How to Answer Interview Questions - Q5 -- Describe how you would handle a situation if you were required to finish multiple tasks by the end of the day, and there was no conceivable way that you could finish them.
How to Answer Interview Questions - Q14 -- How to Answer Interview Questions - Q2 -- How did you deal with the situation the last time your boss chastised you or strongly or disagreed with a statement, a plan or a decision you made?
How to Answer Interview Questions - Q29 -- I noticed that you are applying for a position that is not as senior as you past positions. Why would you consider a job that is, in effect, a demotion for you?
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This is a very typical job interview question. Hiring managers want to know if you’ve done your homework. Have you done any company research?
You would be surprised at how many job candidates can’t answer this question. Other candidates get a basic working knowledge of what the company does from reading through the corporate website and think that’s enough.
If you want to really stand out among the other candidates and have a great chance of getting the job, the corporate website is only your starting point of preparing for your interview.
If you really want to be a “Wow” candidate, you have to uncover as much as you possibly can about the company before you get to the interview. You can’t use the excuse that “Well, if the first interview goes well, I’ll look into it more deeply then. Why spend a lot of time on something that may not go anywhere?” That’s a bit of a self-fulfilling prophecy.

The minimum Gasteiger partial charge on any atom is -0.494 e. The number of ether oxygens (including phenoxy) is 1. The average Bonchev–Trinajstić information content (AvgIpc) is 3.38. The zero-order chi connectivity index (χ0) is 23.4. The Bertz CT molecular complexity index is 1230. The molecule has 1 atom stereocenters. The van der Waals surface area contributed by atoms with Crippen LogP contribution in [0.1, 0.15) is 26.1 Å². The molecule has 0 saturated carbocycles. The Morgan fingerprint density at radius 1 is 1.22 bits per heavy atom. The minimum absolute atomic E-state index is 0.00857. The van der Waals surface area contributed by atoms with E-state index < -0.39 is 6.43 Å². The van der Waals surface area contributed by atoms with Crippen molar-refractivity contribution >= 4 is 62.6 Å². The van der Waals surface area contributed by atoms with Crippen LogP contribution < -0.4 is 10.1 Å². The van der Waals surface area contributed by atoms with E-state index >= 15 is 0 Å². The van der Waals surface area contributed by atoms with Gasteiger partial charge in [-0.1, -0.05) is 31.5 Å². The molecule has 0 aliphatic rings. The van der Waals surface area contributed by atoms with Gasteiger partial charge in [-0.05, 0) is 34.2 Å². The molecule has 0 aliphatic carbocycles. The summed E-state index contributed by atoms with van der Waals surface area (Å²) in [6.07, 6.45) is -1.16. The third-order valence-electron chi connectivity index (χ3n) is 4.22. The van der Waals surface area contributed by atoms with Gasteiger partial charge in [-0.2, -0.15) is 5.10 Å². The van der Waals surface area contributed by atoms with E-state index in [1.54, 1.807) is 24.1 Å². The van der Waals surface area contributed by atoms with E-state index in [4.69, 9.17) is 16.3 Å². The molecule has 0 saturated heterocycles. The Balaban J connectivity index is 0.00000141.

If you don’t do your research, chances are that the first interview will be your last one because you’ll appear to be uninterested in the job (and you probably won’t have a 306090 day plan, either). That failed experience will reinforce your behavior for next time, and before you know it, you’ll be through several first interviews with no second interview and no job offer.
So where should you go besides the corporate website?
Google – When has the company been in the news lately? Do they have any plans in the works? Are there any blog articles about it?
LinkedIn – Companies put different information here than they do on their corporate pages. Also look up past and present employees, if you can.
Facebook- Companies’ Facebook pages have still a different focus and can give you another perspective.
Twitter – Sometimes, employee Tweets tell you a lot.
Competitors – Research the company’s competitors to compare.
Ask people – Tap into your network or ask your recruiter for the inside scoop.
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Use what you uncover to make yourself a list of information about the company. Then when they ask you, “What do you know about us?” you can talk about their products, services, reputation, place in the market, problems, mission, history, and more. You’ll be better-equipped to talk about your skills in relation to their needs, and you’ll have more-informed questions to ask in the interview, too.
Then you can say something like, “I know X, Y, and Z, and that’s why I am very excited about working here. I think I’m an especially good fit for you because of A, B, and C.” And you’ve just given them another reason to hire you.
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